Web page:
April 25, 2003

Minimum wages raised in response to hyper-inflation

Following days of strike action over hyper-inflation in Zimbabwe, the government announced that it had reached agreement with business on new minimum wages. The official The Herald newspaper reported that government and business, through the Tripartite Negotiating Forum (TNF), had set new minimum wages ranging from Zim $23,070 (about US $27) to Zim $47,696 (about US $57).

Workers in the agricultural sector would now be paid a basic wage of Zim $23,070 and those in commerce and industry would receive a minimum of Zim 47,696 per month, The Herald reported. Not included in the new set of minimum wages were those of civil servants and domestic workers, and those in "unclassified sectors". The Zimbabwe Congress of Trade Unions (ZCTU), a member of the TNF, boycotted the final round of talks on the new minimum wages as it had organised a workers' stayaway to protest the impact of recent fuel price increases.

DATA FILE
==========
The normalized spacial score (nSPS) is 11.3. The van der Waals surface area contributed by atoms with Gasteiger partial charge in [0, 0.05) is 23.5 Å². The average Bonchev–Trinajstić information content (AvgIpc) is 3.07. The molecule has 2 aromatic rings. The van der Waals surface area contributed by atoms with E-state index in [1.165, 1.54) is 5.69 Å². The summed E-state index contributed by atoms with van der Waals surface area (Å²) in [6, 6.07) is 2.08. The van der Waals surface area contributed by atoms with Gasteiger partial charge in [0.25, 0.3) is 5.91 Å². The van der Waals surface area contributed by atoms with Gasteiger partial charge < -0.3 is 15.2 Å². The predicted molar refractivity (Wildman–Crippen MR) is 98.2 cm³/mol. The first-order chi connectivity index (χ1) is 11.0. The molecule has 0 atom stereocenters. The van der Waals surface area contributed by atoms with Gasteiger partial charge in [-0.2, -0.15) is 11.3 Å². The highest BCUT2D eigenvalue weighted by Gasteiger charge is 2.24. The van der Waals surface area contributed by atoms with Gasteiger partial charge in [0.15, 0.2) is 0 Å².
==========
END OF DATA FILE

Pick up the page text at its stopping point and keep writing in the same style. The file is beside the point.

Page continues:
The government has condemned the strike, calling it illegal, and has threatened to take action against companies who "locked out" workers, and commuter bus operators who failed to run their services during the stayaway. But the ZCTU expects that the strike will increase pressure for economic reforms. Zimbabwe's inflation rate reached 228 percent in March, fuel prices have more than doubled and power cuts have begun to occur more frequently. (IRIN)


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